Monday, November 29, 2010

Why Products are Like People (Aka: My Dear Friend, The Toaster)

I'm endlessly fascinated by the study of why people love one product more than another (or choose, or adopt, etc).  It's not that complicated or erratic really. In fact, I think there's a fairly predictable set of patterns and principles inherent in the products that people love, and it's likely going to be included in my masters thesis next year. For now, this entry is just a variation on that concept. This is just a hunch that I would really be interested in getting feedback on. The hunch is that people seek out the same qualities in products as they do in people.

If you think I'm crazy, consider knowing a person with the following qualities:

  • good communicator
  • enjoyable
  • accommodating
  • accessible but gives you free space 
  • trustworthy
  • flexible to change
  • well-kept appearance  
I imagine this would be a person that you would like. Now, consider a product with the following qualities: 
  • easy-to-understand
  • enjoyable 
  • useful
  • accessible but non-obtrusive 
  • dependable 
  • adaptable/customizable 
  • nicely designed
Much like the person, I expect this is a product that you would enjoy owning and using. The commonality between person and product affection is probably not very shocking in any way. And of course, I wrote this list with this hunch in mind, so it's extremely self-fulfilling. However, it's worth considering what's not included in that list to get an understanding of the implications this concept may have on product design and development. Specifically, I'm thinking about performance...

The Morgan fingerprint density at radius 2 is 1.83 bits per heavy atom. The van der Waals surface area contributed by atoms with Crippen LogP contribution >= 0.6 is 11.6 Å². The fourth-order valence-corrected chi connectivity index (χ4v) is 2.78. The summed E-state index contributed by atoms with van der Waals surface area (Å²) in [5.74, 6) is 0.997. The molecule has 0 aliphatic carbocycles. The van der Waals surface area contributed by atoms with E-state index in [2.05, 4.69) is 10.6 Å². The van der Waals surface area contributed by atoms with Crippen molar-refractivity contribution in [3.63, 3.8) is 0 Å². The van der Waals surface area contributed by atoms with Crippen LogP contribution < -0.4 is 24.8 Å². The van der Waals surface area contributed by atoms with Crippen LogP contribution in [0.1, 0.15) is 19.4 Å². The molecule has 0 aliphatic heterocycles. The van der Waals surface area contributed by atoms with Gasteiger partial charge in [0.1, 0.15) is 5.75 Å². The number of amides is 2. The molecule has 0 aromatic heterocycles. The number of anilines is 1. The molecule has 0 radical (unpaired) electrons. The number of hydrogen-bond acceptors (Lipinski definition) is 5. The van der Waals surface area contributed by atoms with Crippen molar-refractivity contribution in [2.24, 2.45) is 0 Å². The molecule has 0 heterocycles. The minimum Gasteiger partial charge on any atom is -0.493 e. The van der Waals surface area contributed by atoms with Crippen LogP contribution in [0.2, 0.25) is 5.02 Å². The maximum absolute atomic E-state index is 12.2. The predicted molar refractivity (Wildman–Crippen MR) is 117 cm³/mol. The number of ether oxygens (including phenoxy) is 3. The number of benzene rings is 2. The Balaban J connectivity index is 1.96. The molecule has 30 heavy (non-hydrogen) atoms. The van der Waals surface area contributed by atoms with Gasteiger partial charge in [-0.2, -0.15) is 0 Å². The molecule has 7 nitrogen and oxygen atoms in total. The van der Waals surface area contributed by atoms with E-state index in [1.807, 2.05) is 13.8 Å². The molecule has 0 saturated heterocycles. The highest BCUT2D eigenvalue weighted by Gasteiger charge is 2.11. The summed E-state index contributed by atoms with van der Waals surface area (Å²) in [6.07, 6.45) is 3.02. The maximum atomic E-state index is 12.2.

There's something exciting about a product with all the bells and whistles and performance measures way beyond your needs. Just the same, it may excite you to know the best athlete in school, the best looking girl, or the smartest person you know. For both the product and the person, these things are great and potentially useful in some circumstances, but for the most part, they aren't the reason you like them. The basic common principles above are essentials for truly liking a person or product, while unnecessarily high performance and other high-level attributes are not. In fact, one could argue that these non-essentials even become a detriment as they hit a certain level. After all, do you really want to be friends with the smartest person you know? 

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